Atlanta Fed President Lockhart's Economic Narrative Considers the Long View

October 15, 2015


Yes, the September employment report was disappointing. Financial markets have been volatile. And, yes, data on net exports and business inventories signal some economic weakness. Downside risks, in fact, have worsened a touch during the past few weeks.

But dig deeper, take the long view, and the American economy—the real "Main Street" economy, not strictly the daily hurly-burly of financial markets—continues its long, gradual improvement. That is the economic narrative Atlanta Fed President Dennis Lockhart has delivered in recent speeches, including one in New York on October 9 and another in Orlando three days later.

"Overall, I interpret the data to indicate that the domestic economy continues to expand at a moderate pace, though this domestic expansion is occurring amid a backdrop of global weakness and elevated market volatility," Lockhart told the Society of American Business Editors and Writers in New York.

In formulating monetary policy, it is of course important to track short-term developments, including volatility in financial markets, Lockhart said. At the same time, he stresses that he avoids letting data from just a month or two dominate his outlook.

"When weighing a big decision like liftoff in circumstances like those we face at this juncture, it's also useful, in my view, to step back and consider the longer, cumulative picture," he said.

The long view: We've come a long way up from the bottom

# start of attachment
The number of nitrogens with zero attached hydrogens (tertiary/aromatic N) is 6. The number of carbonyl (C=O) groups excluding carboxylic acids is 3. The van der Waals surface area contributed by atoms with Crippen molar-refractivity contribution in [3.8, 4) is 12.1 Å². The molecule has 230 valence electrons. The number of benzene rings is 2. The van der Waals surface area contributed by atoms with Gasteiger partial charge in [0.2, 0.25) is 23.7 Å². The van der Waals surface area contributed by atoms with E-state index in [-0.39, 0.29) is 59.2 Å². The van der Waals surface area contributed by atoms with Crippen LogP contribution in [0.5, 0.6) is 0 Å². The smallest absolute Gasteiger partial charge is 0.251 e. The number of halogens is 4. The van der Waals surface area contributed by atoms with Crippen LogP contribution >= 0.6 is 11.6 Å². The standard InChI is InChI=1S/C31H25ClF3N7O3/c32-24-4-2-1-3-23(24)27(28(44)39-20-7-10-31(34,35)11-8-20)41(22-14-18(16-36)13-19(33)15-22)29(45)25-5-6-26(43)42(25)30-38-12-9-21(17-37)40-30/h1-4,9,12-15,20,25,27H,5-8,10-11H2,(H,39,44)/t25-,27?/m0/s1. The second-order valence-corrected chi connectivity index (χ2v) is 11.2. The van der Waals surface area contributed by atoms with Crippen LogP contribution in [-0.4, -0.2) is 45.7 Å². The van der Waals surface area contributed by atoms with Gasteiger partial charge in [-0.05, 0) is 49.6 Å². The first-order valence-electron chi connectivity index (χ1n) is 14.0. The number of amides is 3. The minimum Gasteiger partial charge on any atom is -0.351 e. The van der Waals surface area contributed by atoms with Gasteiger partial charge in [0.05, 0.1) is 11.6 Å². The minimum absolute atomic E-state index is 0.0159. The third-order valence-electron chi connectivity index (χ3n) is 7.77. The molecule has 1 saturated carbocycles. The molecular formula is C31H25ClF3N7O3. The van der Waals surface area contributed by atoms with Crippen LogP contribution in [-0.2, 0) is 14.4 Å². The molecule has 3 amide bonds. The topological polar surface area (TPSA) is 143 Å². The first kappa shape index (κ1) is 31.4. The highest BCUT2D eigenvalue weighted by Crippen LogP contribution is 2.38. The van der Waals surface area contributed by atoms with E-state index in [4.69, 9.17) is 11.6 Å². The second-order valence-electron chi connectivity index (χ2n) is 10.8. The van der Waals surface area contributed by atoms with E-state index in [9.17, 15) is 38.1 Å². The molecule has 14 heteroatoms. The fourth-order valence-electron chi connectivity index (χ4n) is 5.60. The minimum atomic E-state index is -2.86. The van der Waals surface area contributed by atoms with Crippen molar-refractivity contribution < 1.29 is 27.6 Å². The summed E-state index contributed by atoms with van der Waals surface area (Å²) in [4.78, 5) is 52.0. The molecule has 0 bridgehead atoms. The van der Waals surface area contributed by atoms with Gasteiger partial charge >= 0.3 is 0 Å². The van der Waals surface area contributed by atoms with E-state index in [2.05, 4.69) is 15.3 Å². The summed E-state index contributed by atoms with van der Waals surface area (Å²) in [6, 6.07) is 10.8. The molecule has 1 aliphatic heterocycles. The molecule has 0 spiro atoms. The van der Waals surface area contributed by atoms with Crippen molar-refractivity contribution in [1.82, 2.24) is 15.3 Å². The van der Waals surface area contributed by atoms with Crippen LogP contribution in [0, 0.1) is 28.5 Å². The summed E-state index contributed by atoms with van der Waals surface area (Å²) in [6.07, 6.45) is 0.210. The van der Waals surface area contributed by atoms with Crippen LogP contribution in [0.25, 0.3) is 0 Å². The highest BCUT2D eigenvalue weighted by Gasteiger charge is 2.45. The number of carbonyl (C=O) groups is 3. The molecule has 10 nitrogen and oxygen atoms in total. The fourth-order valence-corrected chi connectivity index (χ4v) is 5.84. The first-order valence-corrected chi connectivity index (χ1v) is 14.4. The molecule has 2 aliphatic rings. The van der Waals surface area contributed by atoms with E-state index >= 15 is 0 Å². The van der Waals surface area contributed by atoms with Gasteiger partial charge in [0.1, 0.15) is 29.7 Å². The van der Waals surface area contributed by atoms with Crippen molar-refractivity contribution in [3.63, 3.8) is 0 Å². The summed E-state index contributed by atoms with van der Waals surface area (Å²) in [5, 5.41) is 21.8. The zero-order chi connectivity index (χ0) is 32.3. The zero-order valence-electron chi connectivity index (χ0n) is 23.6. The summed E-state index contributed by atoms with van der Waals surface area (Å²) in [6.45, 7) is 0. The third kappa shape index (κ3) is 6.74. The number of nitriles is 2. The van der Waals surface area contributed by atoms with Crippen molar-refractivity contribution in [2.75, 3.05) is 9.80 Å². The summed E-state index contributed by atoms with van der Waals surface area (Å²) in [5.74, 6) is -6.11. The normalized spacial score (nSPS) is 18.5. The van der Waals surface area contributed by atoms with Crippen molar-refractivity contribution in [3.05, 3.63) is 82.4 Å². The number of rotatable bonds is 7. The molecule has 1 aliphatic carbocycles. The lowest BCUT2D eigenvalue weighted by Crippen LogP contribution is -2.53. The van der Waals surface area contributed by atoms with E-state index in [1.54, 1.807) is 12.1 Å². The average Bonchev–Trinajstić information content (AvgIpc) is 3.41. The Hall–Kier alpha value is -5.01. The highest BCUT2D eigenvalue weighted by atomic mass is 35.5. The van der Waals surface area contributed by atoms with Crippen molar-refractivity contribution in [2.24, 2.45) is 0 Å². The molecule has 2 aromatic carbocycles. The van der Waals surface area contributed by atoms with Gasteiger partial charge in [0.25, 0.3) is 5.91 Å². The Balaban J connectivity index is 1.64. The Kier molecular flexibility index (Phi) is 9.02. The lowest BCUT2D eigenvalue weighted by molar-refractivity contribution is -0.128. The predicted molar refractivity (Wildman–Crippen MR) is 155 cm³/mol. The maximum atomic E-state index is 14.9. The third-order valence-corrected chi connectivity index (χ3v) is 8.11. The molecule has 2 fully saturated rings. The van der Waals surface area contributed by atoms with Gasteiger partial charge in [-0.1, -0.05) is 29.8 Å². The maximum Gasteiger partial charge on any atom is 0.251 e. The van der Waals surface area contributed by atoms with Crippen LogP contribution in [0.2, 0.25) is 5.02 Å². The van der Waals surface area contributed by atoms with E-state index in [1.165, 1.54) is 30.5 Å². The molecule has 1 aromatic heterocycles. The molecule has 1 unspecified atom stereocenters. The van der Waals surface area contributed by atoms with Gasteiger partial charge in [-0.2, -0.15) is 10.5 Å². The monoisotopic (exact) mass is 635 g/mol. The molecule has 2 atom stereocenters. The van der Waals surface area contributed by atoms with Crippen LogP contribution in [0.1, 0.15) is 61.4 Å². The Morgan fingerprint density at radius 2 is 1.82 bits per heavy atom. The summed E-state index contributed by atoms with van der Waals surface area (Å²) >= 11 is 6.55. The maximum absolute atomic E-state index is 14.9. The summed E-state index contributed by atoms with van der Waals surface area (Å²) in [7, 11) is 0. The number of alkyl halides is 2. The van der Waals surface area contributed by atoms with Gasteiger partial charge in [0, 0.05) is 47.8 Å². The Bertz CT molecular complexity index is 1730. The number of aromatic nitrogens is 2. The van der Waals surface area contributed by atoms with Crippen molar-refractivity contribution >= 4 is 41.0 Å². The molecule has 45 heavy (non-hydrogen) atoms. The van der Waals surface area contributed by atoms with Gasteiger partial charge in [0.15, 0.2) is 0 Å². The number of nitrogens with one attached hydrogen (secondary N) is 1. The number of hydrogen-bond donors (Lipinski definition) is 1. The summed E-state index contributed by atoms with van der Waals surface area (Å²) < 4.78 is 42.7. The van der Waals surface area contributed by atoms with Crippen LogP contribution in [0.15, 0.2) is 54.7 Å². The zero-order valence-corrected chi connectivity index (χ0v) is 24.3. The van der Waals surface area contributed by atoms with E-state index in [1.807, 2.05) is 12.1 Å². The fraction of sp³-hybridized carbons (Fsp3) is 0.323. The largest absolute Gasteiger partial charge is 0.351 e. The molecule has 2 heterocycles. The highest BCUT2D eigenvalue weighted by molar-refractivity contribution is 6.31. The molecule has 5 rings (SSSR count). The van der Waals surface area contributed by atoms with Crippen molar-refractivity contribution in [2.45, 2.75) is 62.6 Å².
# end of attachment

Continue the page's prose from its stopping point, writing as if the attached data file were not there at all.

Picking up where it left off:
That picture is mostly bright. Recovery from the Great Depression has been painfully slow. But it's been steady and sustained. Real economic output has increased about 14 percent–amounting to trillions of dollars–since the recessionary trough of 2009, Lockhart noted.

The U.S. economy overall is approaching its full potential. What economists call the "output gap"–the difference between actual economic output and potential output–has "closed substantially," Lockhart said. Along with that have come unemployment and underemployment, which are way down from their peak levels. Indeed, said Lockhart, the labor market is nearing what many economists consider "full employment," a circumstance when most everyone who is willing and able to work can find a job.

"So we have come a long way in the almost seven years since the federal funds rate reached the zero bound and the six-and-a-half-years since the economy hit bottom," Lockhart summarized.

Recently, the consumer has been a key cog. The "consumer-based dimension of the economy" has been strong for several months, Lockhart noted. Consumer spending apparently has even "shifted into a higher gear" in roughly the past year. He figures data on consumer behavior and attitudes will be especially telling leading up to Federal Open Market Committee (FOMC) meetings in late October and mid-December.

Lockhart is a voting member of the FOMC as it contemplates whether to raise the federal funds rate target from the zero to 0.25 percent band where it's rested since late 2008. On that subject, Lockhart said he believes the economy remains on a satisfactory track. Speaking for himself, not for the FOMC, he sees a liftoff decision at the October or December FOMC meetings as "likely appropriate."

Charles Davidson

Staff writer forEconomy Matters